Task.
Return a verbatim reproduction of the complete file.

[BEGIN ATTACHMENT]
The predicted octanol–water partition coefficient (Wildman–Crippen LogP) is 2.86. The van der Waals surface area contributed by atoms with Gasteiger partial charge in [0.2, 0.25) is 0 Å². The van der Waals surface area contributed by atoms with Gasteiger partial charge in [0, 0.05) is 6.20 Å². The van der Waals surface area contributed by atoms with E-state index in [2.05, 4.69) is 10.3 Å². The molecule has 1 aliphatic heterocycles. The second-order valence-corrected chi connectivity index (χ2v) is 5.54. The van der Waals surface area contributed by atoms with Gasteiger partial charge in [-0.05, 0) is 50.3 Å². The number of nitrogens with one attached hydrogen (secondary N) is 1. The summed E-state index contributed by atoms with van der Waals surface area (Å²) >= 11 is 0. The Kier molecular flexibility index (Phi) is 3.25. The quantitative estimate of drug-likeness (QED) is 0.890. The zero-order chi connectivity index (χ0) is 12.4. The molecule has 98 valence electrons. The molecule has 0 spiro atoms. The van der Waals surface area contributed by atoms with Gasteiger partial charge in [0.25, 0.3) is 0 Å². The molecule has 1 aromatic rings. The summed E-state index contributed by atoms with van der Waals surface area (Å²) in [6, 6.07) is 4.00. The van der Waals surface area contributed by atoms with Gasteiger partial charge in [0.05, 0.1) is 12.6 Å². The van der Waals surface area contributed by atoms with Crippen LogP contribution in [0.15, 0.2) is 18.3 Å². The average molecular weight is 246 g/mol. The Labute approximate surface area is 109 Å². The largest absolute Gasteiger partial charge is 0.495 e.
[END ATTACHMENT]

The predicted octanol–water partition coefficient (Wildman–Crippen LogP) is 2.86. The van der Waals surface area contributed by atoms with Gasteiger partial charge in [0.2, 0.25) is 0 Å². The van der Waals surface area contributed by atoms with Gasteiger partial charge in [0, 0.05) is 6.20 Å². The van der Waals surface area contributed by atoms with E-state index in [2.05, 4.69) is 10.3 Å². The molecule has 1 aliphatic heterocycles. The second-order valence-corrected chi connectivity index (χ2v) is 5.54. The van der Waals surface area contributed by atoms with Gasteiger partial charge in [-0.05, 0) is 50.3 Å². The number of nitrogens with one attached hydrogen (secondary N) is 1. The summed E-state index contributed by atoms with van der Waals surface area (Å²) >= 11 is 0. The Kier molecular flexibility index (Phi) is 3.25. The quantitative estimate of drug-likeness (QED) is 0.890. The zero-order chi connectivity index (χ0) is 12.4. The molecule has 98 valence electrons. The molecule has 0 spiro atoms. The van der Waals surface area contributed by atoms with Gasteiger partial charge in [0.25, 0.3) is 0 Å². The molecule has 1 aromatic rings. The summed E-state index contributed by atoms with van der Waals surface area (Å²) in [6, 6.07) is 4.00. The van der Waals surface area contributed by atoms with Gasteiger partial charge in [0.05, 0.1) is 12.6 Å². The van der Waals surface area contributed by atoms with Crippen LogP contribution in [0.15, 0.2) is 18.3 Å². The average molecular weight is 246 g/mol. The Labute approximate surface area is 109 Å². The largest absolute Gasteiger partial charge is 0.495 e.